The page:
Unfortunately, the rhythmic tone of Hours eventually begins to feel like nothing more than a clever gimmick. At a certain point, the narrow narrative begins to feel cyclical, leaving the viewer anxiously awaiting Nolan's inevitable rescue. Apart from a few grim encounters with looters — which is too little, too late — Hours becomes tedious, and Walker's impressive performance isn't enough to sustain the film. In the hands of a more proven director, Hours could have been rolled out a month earlier and earned some serious awards season consideration. Instead, it's just a lukewarm thriller that succeeds only by showcasing the untapped talent of an actor who was just beginning to launch the next phase of his career.

2. All The Light In The Sky (Directed by Jow Swanberg. Starring Jane Adams and Sophie Takal)

For fans of: Drinking Buddies, Frances Ha, mumblecore
How to watch it: Now available on iTunes, Amazon Instant, VOD for $6.99

Fans of prolific indie filmmaker Joe Swanberg already know what they're in for when settling down to watch one of his films: Subtle, character-driven stories that revel in the idiosyncratic nuances of life instead of a traditional three-arc narrative. From a narrative perspective, not much happens; instead, Swanberg focuses on subtlety and dense characterization. By those standards, his latest film, All the Light in The Sky, is about as Swanberg-ian as it gets. Which is to say that not much happens.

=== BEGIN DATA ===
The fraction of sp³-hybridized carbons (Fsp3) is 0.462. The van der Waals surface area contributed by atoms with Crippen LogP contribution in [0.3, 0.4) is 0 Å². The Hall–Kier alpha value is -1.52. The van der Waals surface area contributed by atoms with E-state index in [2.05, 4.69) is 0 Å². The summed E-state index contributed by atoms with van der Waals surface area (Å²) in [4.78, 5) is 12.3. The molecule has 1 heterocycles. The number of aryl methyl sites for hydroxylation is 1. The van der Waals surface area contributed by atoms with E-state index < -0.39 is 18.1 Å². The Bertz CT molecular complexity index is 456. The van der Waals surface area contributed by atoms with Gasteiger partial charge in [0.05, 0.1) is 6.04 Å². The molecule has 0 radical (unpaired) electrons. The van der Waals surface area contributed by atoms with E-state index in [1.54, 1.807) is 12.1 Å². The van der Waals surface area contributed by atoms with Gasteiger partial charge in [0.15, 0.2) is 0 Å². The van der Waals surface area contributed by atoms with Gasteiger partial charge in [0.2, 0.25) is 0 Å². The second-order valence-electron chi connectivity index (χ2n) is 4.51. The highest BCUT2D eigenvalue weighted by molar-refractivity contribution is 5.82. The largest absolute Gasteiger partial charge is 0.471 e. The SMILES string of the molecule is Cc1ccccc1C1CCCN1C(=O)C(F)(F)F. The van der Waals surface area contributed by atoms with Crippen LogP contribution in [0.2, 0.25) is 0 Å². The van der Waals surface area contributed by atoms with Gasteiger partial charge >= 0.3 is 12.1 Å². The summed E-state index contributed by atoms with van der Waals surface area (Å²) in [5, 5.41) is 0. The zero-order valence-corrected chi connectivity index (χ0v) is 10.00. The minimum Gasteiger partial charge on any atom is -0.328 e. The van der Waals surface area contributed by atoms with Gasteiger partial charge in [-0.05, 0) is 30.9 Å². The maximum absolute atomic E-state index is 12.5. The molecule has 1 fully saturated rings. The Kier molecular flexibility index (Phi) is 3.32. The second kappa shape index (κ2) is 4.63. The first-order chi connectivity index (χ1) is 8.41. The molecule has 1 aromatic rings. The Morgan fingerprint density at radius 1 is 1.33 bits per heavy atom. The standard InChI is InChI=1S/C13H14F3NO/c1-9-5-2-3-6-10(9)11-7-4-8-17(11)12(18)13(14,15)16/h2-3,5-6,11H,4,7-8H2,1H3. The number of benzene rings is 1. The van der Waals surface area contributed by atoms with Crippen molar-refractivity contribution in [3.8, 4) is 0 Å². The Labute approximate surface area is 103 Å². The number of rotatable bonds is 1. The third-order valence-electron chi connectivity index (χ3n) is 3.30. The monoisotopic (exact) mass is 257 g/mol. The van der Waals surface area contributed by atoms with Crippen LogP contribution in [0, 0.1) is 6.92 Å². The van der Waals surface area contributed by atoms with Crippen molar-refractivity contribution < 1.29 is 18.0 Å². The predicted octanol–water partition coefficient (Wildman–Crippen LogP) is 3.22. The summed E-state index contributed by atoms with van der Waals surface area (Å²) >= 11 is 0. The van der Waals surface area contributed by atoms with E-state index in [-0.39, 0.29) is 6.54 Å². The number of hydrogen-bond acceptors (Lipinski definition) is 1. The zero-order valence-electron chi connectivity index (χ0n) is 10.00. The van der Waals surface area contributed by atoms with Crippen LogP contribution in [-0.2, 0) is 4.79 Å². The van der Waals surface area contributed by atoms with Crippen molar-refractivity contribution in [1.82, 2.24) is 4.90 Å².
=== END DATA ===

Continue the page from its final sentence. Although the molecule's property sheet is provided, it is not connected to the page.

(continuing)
But a lack of plot in a film doesn't necessarily mean it's bad, and Swanberg once again demonstrates that masterfully. All the Light in the Sky stars Jane Adams as Marie, a 40-something, moderately successful actress who lives a quiet, solitary life in an idyllic apartment on the California coast. While taking some "off" time to do some research for a new role as an astronomer, Marie's niece Faye (Sophia Takal), an aspiring actress, comes to visit for a few days. As Marie tries to impart all of her wisdom from years of working in the biz, she has several romantic encounters that causes her to reflect on her own life.

Early mumblecore films tended to dwell on the big concerns of 20-somethings: Life, love, and career. All the Light in The Sky focuses on those same issues, but with a cast of 40-something characters, which is enough to suggest that some of the anxieties and complications of life are timeless. The romantic encounters that Marie embarks on — with a younger friend of Faye's (Kent Osborne) and an older neighbor (Larry Fessenden) — play much like the awkward, clumsy-but-flirty half-romances dwelled upon in Swanberg's other 2013 release, Drinking Buddies.